By Joe Ballent
Your river trip holds the promise of unforgettable, life-altering experiences. No matter what, you’ll be immersed in some of the most devastatingly beautiful landscapes known to the planet, and interacting with them on a personal level. That said, a few seemingly small and easily-forgotten items can either add or subtract an edge from the memories you take away from your trip. Whether or not you slathered on that extra gob of sunscreen after breakfast, you’ll still enjoy the rush of gushing rapids and breath-taking sandstone cliffs. However, if your nose and shoulders are stinging with sunburn the whole plane ride home, you might be less inclined to be able to fully embrace the joyfulness of your newfound memories while nursing blisters.
Extra sunscreen – Given that this was our primary example, it seems the most obvious first choice. It’s always best to err on the side of plenty when it comes to sunscreen. Keep in mind too that what functions to keep you covered on a less aquatically-inclined trip might not be sufficient in quantity to keep you burn-free in the deep southern desert. Not only is the sun relentless, but if you’re an active participant in river life that means you’re regularly getting wet and washing layers off, which means diligence of re-application is key in avoiding burns. It can’t hurt to have too much sunscreen!
Sunglasses – As a rule, cheap gas station sunglasses outlast expensive name-brands by a ratio of at least ten-to-one. If you make a last-minute gas station stop on your way to Holiday River Expeditions, grab an inexpensive but effective pair of glasses to stash in your river bag or tuck into your collar. If your primary pair breaks, it is well worth the relatively small investment to know you won’t be squinting through the rest of your trip.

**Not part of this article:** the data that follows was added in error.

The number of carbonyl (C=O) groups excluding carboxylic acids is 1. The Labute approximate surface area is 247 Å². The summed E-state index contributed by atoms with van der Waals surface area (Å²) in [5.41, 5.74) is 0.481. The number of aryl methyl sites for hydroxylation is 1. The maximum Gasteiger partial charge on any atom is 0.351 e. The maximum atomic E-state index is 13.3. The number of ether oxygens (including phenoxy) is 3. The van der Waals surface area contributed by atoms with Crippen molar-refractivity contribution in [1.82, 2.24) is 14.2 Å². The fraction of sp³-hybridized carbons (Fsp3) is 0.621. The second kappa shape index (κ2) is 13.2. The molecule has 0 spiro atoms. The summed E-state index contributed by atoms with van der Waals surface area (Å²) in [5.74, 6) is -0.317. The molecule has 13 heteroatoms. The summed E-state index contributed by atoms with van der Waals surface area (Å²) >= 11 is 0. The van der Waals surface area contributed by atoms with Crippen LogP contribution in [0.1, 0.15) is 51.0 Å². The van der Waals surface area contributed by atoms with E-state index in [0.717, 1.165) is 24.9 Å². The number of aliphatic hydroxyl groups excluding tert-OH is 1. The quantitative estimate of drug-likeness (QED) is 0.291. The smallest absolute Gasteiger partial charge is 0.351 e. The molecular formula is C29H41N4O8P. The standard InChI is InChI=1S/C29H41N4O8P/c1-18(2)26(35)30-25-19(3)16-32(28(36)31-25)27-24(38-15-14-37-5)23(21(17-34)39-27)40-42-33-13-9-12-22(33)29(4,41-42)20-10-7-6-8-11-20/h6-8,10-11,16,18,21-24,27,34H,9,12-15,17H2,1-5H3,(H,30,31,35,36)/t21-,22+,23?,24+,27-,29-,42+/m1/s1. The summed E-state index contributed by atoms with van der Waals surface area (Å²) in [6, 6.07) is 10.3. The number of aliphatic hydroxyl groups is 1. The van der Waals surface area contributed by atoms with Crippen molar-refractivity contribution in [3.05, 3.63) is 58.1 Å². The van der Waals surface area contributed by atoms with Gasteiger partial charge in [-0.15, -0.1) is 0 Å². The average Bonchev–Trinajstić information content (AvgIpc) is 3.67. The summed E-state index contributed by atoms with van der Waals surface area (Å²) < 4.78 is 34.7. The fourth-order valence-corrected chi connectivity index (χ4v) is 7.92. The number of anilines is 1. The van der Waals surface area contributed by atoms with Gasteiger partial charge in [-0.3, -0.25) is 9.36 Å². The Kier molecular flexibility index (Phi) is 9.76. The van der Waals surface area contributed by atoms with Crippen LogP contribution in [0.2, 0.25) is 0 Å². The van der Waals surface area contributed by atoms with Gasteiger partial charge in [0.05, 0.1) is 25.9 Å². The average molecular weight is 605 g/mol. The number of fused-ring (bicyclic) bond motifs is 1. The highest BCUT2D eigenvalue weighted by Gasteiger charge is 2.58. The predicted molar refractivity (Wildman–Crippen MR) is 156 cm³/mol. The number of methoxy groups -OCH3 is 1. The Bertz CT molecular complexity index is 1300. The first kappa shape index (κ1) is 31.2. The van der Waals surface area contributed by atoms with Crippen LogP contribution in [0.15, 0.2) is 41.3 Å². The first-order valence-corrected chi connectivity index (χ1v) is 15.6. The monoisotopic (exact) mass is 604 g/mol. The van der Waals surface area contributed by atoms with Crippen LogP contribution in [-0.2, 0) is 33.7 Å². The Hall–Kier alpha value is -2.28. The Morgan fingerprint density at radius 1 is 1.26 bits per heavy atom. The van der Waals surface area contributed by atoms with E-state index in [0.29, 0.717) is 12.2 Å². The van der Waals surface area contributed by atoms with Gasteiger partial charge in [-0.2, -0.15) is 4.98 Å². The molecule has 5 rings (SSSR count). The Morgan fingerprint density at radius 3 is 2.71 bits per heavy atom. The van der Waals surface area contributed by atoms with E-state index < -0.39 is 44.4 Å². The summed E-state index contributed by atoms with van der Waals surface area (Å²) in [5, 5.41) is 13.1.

Wool Socks – Good, wools socks are worth their weight in gold on any river expedition that promises rapids and flirts with the idea of cool nighttime weather (hint; this is most river trips). Although synthetic socks may be your preference depending on your athletic or recreational background, they lack a distinct advantage over wool socks, which insulate and keep your warm even when wet. Multiple pairs can’t hurt; after all, nobody has ever returned from a river trip saying, “I wish I hadn’t brought those extras socks.”
Extra camera battery, SD card – The age of compact and tough digital cameras has made it possible for you to capture virtually any standstill moment of your trip for posterity. One of the worst feelings is realizing that your battery is dead halfway through your trip, or that your memory storage card is chock full of memories that you don’t want to erase to make room for new ones. Bring extra camera juice and storage to ensure you don’t lose a precious moment in time.
River Map – Purchasable at the Holiday River Expeditions store, our Belknap river maps feature topography, historical and geological facts, and more. Guides are required to have these maps on trips, but I’ve found that guests reliably request to follow along or even attempt to pinpoint the trip’s position on a map for fun. With water-resistant pages filled with tidbits of local knowledge, the river maps make a great takeaway from the trip as well.
Quick-dry shirt – from a synthetic-fiber performance tshirt from your local sporting goods store to a full button-down river crew shirt, it’s always nice to have something that can quickly return you to a dry state after a thorough splashing in the rapids, particularly if the sun is hiding behind clouds or a canyon wall that day.
By no means is this the end-all list of river trip forget-me-nots; but it’s a good start. Be sure to double-check your pack before heading out into the desert. Either way it will be a good trip, but why not make sure you have the amenities too? Go With The Flow!
Joe Ballent found the river- or it found him –when he was only 16. He began guiding with Holiday in 2008 and has enjoyed the unique privilege of getting involved with Holiday’s youth trips, including the University of Utah Hospital Burn Camp program. His writing has been featured on various outdoor online communities including mountaintechs.com and backcountrybeacon.com. Joe works with troubled teens full-time but manages to find trouble around the country and world in his freetime. He is an outdoorsman by trade, a romantic by choice, a guitarist in a band, and an outlaw in Europe.Blog Home